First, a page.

Amid warnings from health officials against reopening economies too quickly, Covid-19 has begun to strike inside some of the world’s superpowers.
A senior aide to Russian President Vladimir Putin has been admitted to hospital after contracting the coronavirus, just days after US Vice President Mike Pence’s press secretary also tested positive.
Kremlin spokesman Dmitry Peskov was sent to hospital in the latest in a series of setbacks for the Russian leader as the country struggles to contain the growing outbreak.
The announcement of Mr Peskov’s case came a day after Mr Putin announced Russia was easing some of its nationwide lockdown restrictions.
Mr Peskov is not the only top Russian government official to come down with the coronavirus. Prime Minister Mikhail Mishustin revealed on April 30 he had tested positive for the virus, as have two other government ministers.
It comes after British Prime Minister Boris Johnson battled Covid-19 in intensive care last month, underscoring the reach and spread of the virus.
There have been more than 4.2 million confirmed cases of the virus worldwide and more than 287,000 deaths. Russia has reported more than 232,000 confirmed coronavirus cases and more than 2,100 virus-related deaths as of Tuesday, figures experts say are likely significant undercounts.
The climbing death tolls come as the US government’s top infectious disease expert Anthony Fauci warned “the consequences could be really serious” if American cities and states reopen the US economy too quickly. More than 80,000 people have died of the virus in the country.
More Covid-19 infections are inevitable as people again start gathering, but how prepared communities are to stamp out those sparks will determine how bad the rebound is, Dr Fauci told a Senate hearing on Tuesday.
If there is a rush to reopen without following guidelines, “my concern is we will start to see little spikes that might turn into outbreaks,” he said.
The World Health Organisation’s emergencies chief Michael Ryan said Germany and South Korea had strong contact tracing systems that hopefully could detect and stop virus clusters before they grew out of control.
But he said other nations, which he did not name, had not effectively used investigators to contact people who tested positive, nor tracked down their contacts and quarantined them before they could spread the virus.
“Shutting your eyes and trying to drive through this blind is about as silly an equation as I’ve seen,” Dr Ryan said. “Certain countries are setting themselves up for some seriously blind driving over the next few months.”
In the US, detailed recommendations on when and how businesses and institutions can reopen from America’s top disease control experts show their guidance is more restrictive than that put forth by the Trump administration.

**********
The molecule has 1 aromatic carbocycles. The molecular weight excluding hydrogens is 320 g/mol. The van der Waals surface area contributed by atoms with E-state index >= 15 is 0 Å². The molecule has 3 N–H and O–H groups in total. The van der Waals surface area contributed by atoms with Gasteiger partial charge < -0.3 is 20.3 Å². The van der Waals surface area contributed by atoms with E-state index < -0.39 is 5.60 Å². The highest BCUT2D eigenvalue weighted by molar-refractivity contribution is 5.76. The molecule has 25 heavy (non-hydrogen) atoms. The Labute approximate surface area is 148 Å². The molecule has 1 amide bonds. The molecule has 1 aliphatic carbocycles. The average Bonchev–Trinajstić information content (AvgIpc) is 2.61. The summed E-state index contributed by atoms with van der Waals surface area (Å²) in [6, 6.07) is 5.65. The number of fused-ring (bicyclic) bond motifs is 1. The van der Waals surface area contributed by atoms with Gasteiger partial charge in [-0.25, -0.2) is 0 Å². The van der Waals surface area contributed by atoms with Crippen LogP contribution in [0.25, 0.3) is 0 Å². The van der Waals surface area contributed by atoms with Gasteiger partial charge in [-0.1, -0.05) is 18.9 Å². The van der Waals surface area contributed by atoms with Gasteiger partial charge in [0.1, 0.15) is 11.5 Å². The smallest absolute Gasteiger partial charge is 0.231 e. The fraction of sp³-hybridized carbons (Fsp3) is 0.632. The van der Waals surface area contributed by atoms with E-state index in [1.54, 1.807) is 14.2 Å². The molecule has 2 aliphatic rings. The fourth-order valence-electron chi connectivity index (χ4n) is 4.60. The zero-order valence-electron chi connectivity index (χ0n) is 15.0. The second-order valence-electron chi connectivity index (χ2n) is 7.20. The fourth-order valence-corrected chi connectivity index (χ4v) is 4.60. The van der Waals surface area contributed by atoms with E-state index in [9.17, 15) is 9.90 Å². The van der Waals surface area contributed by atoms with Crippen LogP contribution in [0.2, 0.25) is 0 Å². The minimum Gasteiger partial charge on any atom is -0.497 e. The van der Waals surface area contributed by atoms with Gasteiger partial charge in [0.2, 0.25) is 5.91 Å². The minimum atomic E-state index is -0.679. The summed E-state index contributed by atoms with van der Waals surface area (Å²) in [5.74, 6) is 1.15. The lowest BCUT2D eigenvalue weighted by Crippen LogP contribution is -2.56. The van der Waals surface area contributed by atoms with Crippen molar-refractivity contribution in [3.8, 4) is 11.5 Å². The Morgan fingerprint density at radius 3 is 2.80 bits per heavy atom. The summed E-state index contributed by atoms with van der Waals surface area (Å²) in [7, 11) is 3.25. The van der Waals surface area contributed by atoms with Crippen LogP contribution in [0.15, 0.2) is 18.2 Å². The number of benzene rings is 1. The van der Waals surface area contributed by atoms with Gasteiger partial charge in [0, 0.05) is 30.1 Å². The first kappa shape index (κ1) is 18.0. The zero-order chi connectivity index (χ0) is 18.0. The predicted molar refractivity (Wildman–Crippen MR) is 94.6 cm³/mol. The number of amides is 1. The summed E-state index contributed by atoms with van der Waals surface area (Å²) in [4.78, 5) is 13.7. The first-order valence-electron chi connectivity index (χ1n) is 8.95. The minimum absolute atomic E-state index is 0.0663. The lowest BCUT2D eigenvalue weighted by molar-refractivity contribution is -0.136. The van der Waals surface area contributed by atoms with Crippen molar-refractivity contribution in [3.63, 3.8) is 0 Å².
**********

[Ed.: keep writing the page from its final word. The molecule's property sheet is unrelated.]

The Associated Press (AP) obtained a 63-page document that is more detailed than other, previously reported segments of the shelved guidance from the US Centres for Disease Control and Prevention (CDC).
The shelved CDC guide advises communities to avoid all non-essential travel in phases of reopening until the last one, when cases are at the lowest levels.
Even then, the CDC is cautious and advises only a “consideration” of the resumption of non-essential travel after 42 continuous days of declining cases of Covid-19.
The White House plan, by contrast, recommends communities “minimise” travel in Phase 1, and that in Phase 2, after 28 consecutive days of decline, “non-essential travel can resume”.
As US states begin to loosen stay-at-home restrictions and businesses get up and running, an AP analysis shows thousands of people are catching Covid-19 on the job.
Recent figures show a surge of infections in meatpacking and poultry-processing plants. There has been a spike of new cases among construction workers in Austin, Texas.
Of the 15 US counties with the highest per-capita infection rates between April 28 and May 5, all have meatpacking and poultry-processing plants or state prisons, according to data compiled by the AP.
In Italy, a major jump in confirmed Covid-19 cases in the hard-hit Lombardy region contributed to the country’s highest day-to-day increase in several days.
According to Health Ministry data, 1,033 cases were confirmed in Lombardy in the 24-hours to Tuesday evening, accounting for the majority of Italy’s 1,402 new cases. In contrast, the previous few days had shown Lombardy’s daily new caseload running in the few hundreds.
Overall, Italy counts 221,216 confirmed coronavirus infections. Experts say the true number is doubtlessly much higher, pointing out that many people with mild symptoms often do not seek testing.
Authorities registered 172 deaths in infected patients in the 24-hour period ending Tuesday evening, raising to 30,911 Italy’s confirmed death toll. Nearly half of those deaths have occurred in Lombardy, where the country’s outbreak began in late February.
Health officials are anxiously awaiting daily case numbers later in the week to determine if a partial lifting of lockdown restrictions on May 4 caused any rise in contagion rates.